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Win Government Contracts with Solar Power Computing

By Wayan Vota on June 28, 2010

Electrical power is an issue across Africa – or more accurately, the lack of reliable, affordable electricity is one of the greatest barriers to the adoption of information and communication technologies.

But good businessmen look at barriers and see opportunity. If rural areas lack a reliable national power grid, then develop solutions that do not need that electrical infrastructure and capture market share from technology vendors still waiting for KPLC or NEPA.

Solar Power Computing

Instead of looking to government, look to the sun for electrical power and high-efficiency ICT solutions to use that electricity cost-effectively. You can even use this sample solar power computing setup:

  1. Deploy eight 90W solar panels, three 200Ah deep cycle batteries, two 30A charge controllers using the Inveneo power configuration model.
  2. The solar panels convert sunlight into energy, which is stored in the batteries through the charge controllers. The solar power system is designed to require an average of five hours of sunshine to fully charge the batteries.
  3. Install ten Inveneo High-Performance Computing Stations, one Inveneo R4 server, a wireless LAN hub, and 7W DC lamps. At full charge, the batteries can run the ten computing stations and server for up to ten hours.

Winning Government Contracts

Now that sample setup is nice and all, but your real question is, “Who would buy solar power computing?” And for that I have a good answer and great example.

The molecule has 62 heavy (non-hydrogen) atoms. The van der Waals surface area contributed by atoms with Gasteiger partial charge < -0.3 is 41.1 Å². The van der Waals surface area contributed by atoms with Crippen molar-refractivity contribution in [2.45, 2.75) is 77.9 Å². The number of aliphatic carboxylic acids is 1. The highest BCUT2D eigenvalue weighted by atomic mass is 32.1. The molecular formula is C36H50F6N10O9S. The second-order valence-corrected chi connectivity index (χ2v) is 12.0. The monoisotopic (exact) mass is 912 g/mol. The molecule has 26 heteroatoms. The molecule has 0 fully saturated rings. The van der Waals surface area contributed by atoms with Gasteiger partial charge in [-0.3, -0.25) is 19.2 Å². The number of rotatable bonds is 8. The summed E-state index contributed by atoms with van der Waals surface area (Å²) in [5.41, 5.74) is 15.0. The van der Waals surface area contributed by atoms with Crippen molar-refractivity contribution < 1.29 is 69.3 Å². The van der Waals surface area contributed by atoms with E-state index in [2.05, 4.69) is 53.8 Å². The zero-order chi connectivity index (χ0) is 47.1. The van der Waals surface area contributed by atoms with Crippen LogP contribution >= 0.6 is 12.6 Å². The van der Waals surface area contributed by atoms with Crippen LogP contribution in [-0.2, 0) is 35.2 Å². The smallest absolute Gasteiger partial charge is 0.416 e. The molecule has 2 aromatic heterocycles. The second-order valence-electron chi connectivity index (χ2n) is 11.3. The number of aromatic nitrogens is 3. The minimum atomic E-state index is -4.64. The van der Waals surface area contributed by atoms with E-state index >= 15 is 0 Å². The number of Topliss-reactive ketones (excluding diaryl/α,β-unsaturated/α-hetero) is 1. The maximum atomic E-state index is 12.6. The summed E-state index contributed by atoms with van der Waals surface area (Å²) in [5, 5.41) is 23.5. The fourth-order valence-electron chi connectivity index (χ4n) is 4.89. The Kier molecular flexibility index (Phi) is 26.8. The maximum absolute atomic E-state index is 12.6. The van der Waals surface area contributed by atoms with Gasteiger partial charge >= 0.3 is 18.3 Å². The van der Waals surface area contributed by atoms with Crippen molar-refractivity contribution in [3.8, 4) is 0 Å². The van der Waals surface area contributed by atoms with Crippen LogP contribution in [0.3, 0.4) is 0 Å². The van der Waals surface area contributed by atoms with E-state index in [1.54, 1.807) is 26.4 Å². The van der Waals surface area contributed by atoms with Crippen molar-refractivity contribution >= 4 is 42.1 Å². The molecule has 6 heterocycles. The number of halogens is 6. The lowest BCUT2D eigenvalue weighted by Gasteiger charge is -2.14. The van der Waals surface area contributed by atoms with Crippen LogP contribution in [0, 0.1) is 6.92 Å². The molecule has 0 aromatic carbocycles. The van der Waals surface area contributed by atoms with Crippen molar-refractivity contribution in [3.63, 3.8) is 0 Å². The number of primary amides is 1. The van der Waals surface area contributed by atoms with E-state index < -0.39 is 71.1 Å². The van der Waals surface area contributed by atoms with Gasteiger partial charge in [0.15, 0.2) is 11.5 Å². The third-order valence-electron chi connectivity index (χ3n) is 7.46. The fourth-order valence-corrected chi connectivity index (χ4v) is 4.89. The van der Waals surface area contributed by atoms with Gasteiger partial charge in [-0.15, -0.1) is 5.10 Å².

The Computers for Schools programme in Uganda is an effort by the Uganda Communications Commission (UCC) to establish functional computer laboratories with modern equipment in selected schools.

In August 2009, the UCC held a competitive bidding process for a contract to supply computer labs to 52 schools. These schools are all located in regions with limited or non-existent electricity supply, so the computers must rely on solar power.

CLS, a Certified Inveneo ICT Partner, bid and won the competitive tender for 52 ICT centers by offering the best value for the UCC – deploying Inveneo High-Performance Computing Stations and the solar power to operate them using the solution described above. This March, CLS completed the installation of all 52 labs ahead of schedule.

The CLS contract is just one of many government tenders won when IT companies realize the benefits of solar power computing done right. Isn’t it about time you did the same?


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Written by
Wayan Vota co-founded ICTworks and is the Digital Health Director at IntraHealth International. He also co-founded Technology Salon, MERL Tech, ICTforAg, ICT4Djobs, ICT4Drinks, JadedAid, Kurante, OLPC News and a few other things. Opinions expressed here are his own and do not reflect the position of IntraHealth International or other ICTWorks sponsors.
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